Zimmermann likely to need surgery

WASHINGTON -- Washington Nationals rookie right-hander Jordan Zimmermann probably needs reconstructive elbow surgery, a procedure that would sideline for at least a year the pitcher considered one of the last-place team's top building blocks.

"It's bad news," Washington's acting general manager Mike Rizzo said in a telephone interview Monday. "It's unfortunate."

Dr. James Andrews reviewed an MRI done on the 23-year-old Zimmermann's right elbow and agreed with a Nationals team doctor that the pitcher should have an operation to repair a torn ligament, Rizzo said.

The team will seek a third opinion from Dr. Lewis Yocum, who is expected to see the test results by Tuesday.

"Then we will decide our course of action," Rizzo said. "If it's surgery, the player, the agent and myself will decide who, when and where we'll do the surgery."

Zimmermann's health could play a role in Washington's negotiations with the No. 1 overall pick in June's amateur draft, pitcher Stephen Strasburg. The Nationals have until Aug. 17 to sign Strasburg.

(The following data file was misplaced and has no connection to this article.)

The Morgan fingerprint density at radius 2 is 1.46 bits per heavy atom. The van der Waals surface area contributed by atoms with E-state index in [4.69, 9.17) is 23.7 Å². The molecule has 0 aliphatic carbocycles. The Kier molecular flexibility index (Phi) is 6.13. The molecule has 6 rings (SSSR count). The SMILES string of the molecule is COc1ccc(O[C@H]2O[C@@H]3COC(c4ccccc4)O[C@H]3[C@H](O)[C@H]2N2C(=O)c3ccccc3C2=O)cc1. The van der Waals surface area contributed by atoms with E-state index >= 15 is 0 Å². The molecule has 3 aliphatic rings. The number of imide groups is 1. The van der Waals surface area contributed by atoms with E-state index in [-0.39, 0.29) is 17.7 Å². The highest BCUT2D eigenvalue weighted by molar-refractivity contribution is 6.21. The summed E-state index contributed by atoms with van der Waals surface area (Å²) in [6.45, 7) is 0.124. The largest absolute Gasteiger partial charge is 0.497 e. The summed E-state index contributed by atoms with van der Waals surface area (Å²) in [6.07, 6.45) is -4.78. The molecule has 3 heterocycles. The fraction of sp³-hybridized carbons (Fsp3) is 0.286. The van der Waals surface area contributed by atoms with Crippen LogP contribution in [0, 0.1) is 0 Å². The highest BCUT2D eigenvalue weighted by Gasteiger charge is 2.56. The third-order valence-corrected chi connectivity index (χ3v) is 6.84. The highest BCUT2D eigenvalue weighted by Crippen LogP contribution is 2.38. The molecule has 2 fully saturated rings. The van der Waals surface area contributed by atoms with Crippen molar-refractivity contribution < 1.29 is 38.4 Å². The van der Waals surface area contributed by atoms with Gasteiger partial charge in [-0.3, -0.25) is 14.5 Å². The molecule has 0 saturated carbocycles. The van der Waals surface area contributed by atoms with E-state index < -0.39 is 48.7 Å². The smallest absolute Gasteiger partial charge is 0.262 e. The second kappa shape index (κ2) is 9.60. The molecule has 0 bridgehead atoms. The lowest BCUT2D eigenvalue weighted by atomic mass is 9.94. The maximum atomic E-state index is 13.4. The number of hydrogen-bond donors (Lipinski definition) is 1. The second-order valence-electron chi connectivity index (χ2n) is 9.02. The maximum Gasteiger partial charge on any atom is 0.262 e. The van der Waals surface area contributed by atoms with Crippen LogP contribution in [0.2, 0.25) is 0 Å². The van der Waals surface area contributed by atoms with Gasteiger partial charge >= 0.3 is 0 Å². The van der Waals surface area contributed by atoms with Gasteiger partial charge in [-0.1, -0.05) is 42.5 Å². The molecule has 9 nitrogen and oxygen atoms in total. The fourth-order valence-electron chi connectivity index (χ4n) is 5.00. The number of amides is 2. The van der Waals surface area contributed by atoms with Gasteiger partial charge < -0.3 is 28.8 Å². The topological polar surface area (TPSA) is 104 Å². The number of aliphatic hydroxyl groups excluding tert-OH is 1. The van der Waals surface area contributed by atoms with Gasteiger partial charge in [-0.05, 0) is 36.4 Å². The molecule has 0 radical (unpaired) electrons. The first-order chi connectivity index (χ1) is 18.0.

Zimmermann is 3-5 with a 4.63 ERA in 16 starts for Washington in 2009, his first season above Double-A. He was considered the club's top prospect before this season and was viewed as a cornerstone of efforts by the Nationals to build a young rotation.

"It's a sad day for Jordan. But hey, he just turned 23 years old. What I told him was that 85 to 88 percent of these things -- depending on who the doctor is -- come back [to] pre-injury status," Rizzo said. "So if you're one of the 85 to 88 percent, you're going to be better than ever at age 24, and you'll have this surgery behind you, and you'll have a long, bright future ahead of you."

Zimmermann went on the disabled list last month because of a sore elbow, a few days after his last start on July 18.

He made a rehabilitation start at Class-A Potomac last week, but then scrapped a bullpen session in Washington on Friday, saying his elbow still was bothersome. That's when the Nationals sent him for the latest MRI.